In an effort to address such historical erasures from queer and critical race theories Holland re-visits the question of the black/white binary through a return to the time/space split, considered as the “West’s progress narrative” (Holland 2012: 18). Thought through hegemonic orderings of time and space as a particularly progressive Western narrative Holland writes, “the black subject is mired in space and the white subject represents the full expanse of time” (Holland 2012: 18). This atomisation of black/white space/time, according to Holland, forecloses the possibility of any dialogue between these two planes to ever actually occur where “black” as “mired in space” and “white” as “the full expanse of time” , even within spaces of proximity, have never really been able to connect in any meaningful way (Holland 2012: 18). The great Western progress narrative, that we have progressed from the barbarism of a premodern age, then, is one that affords the lie of relation; that we have progressed from a time of sexualised racial domination to an era of relational equality through meaningful dialogue. The lie of our relation, of our ability to relate, is that there has been some commonality reached in time and space to enable a progression to a ‘post-racial’ world. This is the ‘lie of relation’ that Holland reveals is a “non-event” (Holland 2012: 18). In a way that accentuates her critique of progressive time, Holland asks how, in this instance, can “one move beyond a non-event?” (Holland 2012: 18). Further interrogating the notion of relation, she professes that “relation technically happens (two persons, black and white, face to face) but never occurs given the time/space split” (Holland 2012: 19). Instead, she critiques the ordering of (non)relation through tropes of proximity and familiarity that, rather than creating “a level playing field of difference”, she concedes, might actually “replicate the terms upon which difference is articulated and therefore maintained” (Holland 2012: 19). In other words, ironically, it might indeed be our assumed closeness within supposedly ‘multicultural’ Western societies which continually articulates this non-relationality. Relatedly, Holland asks, “what if our coming together (all the time) is the thing that we continue not to see as the lie of nonrelation” (Holland 2012: 19 emphasis in original)? To answer this question Holland returns to the “somewhat banal pairing otherwise known as the black/white binary” (Holland 2012: 7). This represents, in an era of assumed post-racial progression, a ‘backward movement’, one that resonates with Berlant’s call to hesitate, to delay within the impasse, to pause before assuming progression. To delay here means to stop and listen within a paradoxical space of “animated still-life”, as a time-space in which “one keeps moving, but one moves paradoxically, in the same space” (Berlant 2012: 212, 199). This return or pause as a ‘backward movement’ Holland writes, is intended to enable thinking about everyday experiences of ongoing racisms as a project “that seeks to normalise racism, to move away from “good” or “bad” assessments of its agents (black and white) and toward an understanding of its psychic life and how that life “glues a particular racial order” (Bonilla-Silva quoted in Holland 2012: 32). Further, Holland explains,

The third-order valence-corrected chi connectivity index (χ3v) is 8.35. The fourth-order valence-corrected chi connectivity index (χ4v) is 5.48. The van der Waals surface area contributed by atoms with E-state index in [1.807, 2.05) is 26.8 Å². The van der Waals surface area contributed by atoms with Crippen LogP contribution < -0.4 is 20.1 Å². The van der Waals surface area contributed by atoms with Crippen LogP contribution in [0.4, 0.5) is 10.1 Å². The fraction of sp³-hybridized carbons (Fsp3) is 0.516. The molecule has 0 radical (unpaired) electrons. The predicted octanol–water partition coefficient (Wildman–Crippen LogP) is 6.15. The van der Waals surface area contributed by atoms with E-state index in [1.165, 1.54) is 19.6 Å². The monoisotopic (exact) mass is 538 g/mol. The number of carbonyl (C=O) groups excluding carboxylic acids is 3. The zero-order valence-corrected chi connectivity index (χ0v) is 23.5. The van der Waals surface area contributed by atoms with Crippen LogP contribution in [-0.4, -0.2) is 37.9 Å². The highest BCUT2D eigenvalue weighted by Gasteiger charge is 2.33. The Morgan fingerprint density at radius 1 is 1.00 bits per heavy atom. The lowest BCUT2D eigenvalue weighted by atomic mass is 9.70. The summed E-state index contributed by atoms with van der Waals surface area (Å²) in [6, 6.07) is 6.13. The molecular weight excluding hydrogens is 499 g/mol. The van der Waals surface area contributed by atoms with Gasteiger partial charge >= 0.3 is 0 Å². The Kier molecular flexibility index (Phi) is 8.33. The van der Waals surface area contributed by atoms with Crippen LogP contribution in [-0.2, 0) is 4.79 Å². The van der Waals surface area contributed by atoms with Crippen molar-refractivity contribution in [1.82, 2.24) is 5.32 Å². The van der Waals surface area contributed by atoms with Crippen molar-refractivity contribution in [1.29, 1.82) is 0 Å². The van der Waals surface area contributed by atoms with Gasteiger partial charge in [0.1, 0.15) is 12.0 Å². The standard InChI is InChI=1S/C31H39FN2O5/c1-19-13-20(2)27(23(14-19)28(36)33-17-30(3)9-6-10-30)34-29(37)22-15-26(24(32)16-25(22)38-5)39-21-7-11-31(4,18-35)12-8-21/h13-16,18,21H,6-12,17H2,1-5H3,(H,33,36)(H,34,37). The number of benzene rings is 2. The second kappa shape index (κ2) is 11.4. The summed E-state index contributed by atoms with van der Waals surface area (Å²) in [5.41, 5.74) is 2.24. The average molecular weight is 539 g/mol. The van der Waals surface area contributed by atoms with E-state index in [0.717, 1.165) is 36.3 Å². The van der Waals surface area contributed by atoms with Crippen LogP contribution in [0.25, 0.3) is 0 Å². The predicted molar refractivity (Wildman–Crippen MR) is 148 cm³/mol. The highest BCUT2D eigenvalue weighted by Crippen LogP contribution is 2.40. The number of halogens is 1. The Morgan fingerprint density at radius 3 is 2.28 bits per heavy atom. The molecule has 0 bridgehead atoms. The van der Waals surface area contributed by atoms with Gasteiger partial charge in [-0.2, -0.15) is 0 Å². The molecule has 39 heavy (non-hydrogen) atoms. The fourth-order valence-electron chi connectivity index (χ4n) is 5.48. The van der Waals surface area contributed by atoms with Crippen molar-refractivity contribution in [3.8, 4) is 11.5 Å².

Such a return, to echo Hortense Spillers, might be ‘‘embarrassing’’ or ‘‘backward.’’ When race becomes the basis for social organisation – determining and fixing not only what we are to others, but also defining who we are – it gains an immutability that neither pro nor con can shake – it gains ontological might and becomes ‘‘too high to get over, too low to get under.’’ (Spillers quoted in Holland 2012: 7).
Considering race as the “basis for social organisation”, as is explicitly evident in the socio-musical organisation of the Devotional Collection and implicitly evident in the Her Noise Archive, might enable thinking about “how much racism demands of us, from us” (Holland 2012: 7). For it flags not only the ‘embarrassed amnesia’ that Boyce illuminates as an initial affective response to sublimated everyday racisms as a specific latency of memory, but is also contagious (transcribed Boyce HNS-2012). Feelings of embarrassment when they occur, much like shame, can highlight moments as affective flashes or triggers that can alert one to the moments when race-thinking and racism are applied particularly as, sometimes unconscious, bases of social organisation. Pausing in this time-space that “might be embarrassing or backward” (Holland 2012: 7), sitting in it rather than always seeking progression, to move beyond, offers a way to affectively measure boundaries of racist discourse and the limits that race-thinking would seek to impose. These limits are hegemonic societal thresholds. A limit is a threshold, the rules, laws, norms and conventions by which the social world is organised and governed. Boundaries of racist discourse can be measured as thresholds of hearing; of what one can hear, of what one chooses to hear and of what one is conditioned to hear – of who listens for whom – as rules, laws, norms and conventions by which socionormative auditory perception is organised. These are the concerns that I pursue in my listening in the analysis of the Devotional Collection that follows.